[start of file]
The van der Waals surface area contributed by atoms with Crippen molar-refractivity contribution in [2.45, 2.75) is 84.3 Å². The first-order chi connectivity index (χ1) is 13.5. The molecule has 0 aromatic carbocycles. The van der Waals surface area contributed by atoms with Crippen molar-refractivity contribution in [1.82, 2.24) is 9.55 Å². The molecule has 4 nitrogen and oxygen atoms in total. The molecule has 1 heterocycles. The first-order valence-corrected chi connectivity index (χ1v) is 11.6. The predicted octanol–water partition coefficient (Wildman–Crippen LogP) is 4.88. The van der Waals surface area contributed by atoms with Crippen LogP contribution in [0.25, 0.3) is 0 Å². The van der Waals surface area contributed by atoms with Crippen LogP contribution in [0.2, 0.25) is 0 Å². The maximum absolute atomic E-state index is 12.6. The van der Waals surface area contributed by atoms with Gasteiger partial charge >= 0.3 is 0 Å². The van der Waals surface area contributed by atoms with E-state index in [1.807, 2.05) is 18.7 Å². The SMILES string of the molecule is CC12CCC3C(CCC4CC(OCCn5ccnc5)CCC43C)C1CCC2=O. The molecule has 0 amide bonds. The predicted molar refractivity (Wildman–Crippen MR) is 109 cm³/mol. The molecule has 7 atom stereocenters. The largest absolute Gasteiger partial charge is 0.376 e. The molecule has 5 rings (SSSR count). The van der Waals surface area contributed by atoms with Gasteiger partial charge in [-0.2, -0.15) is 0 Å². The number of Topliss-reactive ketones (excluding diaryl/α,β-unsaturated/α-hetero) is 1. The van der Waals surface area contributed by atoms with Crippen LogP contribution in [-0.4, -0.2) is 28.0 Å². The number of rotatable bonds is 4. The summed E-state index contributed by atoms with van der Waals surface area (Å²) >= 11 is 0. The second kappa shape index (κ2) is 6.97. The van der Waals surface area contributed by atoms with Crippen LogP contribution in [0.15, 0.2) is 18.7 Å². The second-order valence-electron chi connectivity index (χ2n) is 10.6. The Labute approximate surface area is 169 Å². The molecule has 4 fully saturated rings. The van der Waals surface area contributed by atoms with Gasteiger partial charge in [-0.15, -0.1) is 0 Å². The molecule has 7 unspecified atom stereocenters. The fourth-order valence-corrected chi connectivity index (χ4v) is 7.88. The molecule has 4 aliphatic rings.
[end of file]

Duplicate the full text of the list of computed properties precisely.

The van der Waals surface area contributed by atoms with Crippen molar-refractivity contribution in [2.45, 2.75) is 84.3 Å². The first-order chi connectivity index (χ1) is 13.5. The molecule has 0 aromatic carbocycles. The van der Waals surface area contributed by atoms with Crippen molar-refractivity contribution in [1.82, 2.24) is 9.55 Å². The molecule has 4 nitrogen and oxygen atoms in total. The molecule has 1 heterocycles. The first-order valence-corrected chi connectivity index (χ1v) is 11.6. The predicted octanol–water partition coefficient (Wildman–Crippen LogP) is 4.88. The van der Waals surface area contributed by atoms with Crippen LogP contribution in [0.25, 0.3) is 0 Å². The van der Waals surface area contributed by atoms with Crippen LogP contribution in [0.2, 0.25) is 0 Å². The maximum absolute atomic E-state index is 12.6. The van der Waals surface area contributed by atoms with Gasteiger partial charge >= 0.3 is 0 Å². The van der Waals surface area contributed by atoms with E-state index in [1.807, 2.05) is 18.7 Å². The SMILES string of the molecule is CC12CCC3C(CCC4CC(OCCn5ccnc5)CCC43C)C1CCC2=O. The molecule has 0 amide bonds. The predicted molar refractivity (Wildman–Crippen MR) is 109 cm³/mol. The molecule has 7 atom stereocenters. The largest absolute Gasteiger partial charge is 0.376 e. The molecule has 5 rings (SSSR count). The van der Waals surface area contributed by atoms with Gasteiger partial charge in [-0.2, -0.15) is 0 Å². The number of Topliss-reactive ketones (excluding diaryl/α,β-unsaturated/α-hetero) is 1. The van der Waals surface area contributed by atoms with Crippen LogP contribution in [-0.4, -0.2) is 28.0 Å². The number of rotatable bonds is 4. The summed E-state index contributed by atoms with van der Waals surface area (Å²) >= 11 is 0. The second kappa shape index (κ2) is 6.97. The van der Waals surface area contributed by atoms with Crippen LogP contribution in [0.15, 0.2) is 18.7 Å². The second-order valence-electron chi connectivity index (χ2n) is 10.6. The Labute approximate surface area is 169 Å². The molecule has 4 fully saturated rings. The van der Waals surface area contributed by atoms with Gasteiger partial charge in [-0.15, -0.1) is 0 Å². The molecule has 7 unspecified atom stereocenters. The fourth-order valence-corrected chi connectivity index (χ4v) is 7.88. The molecule has 4 aliphatic rings.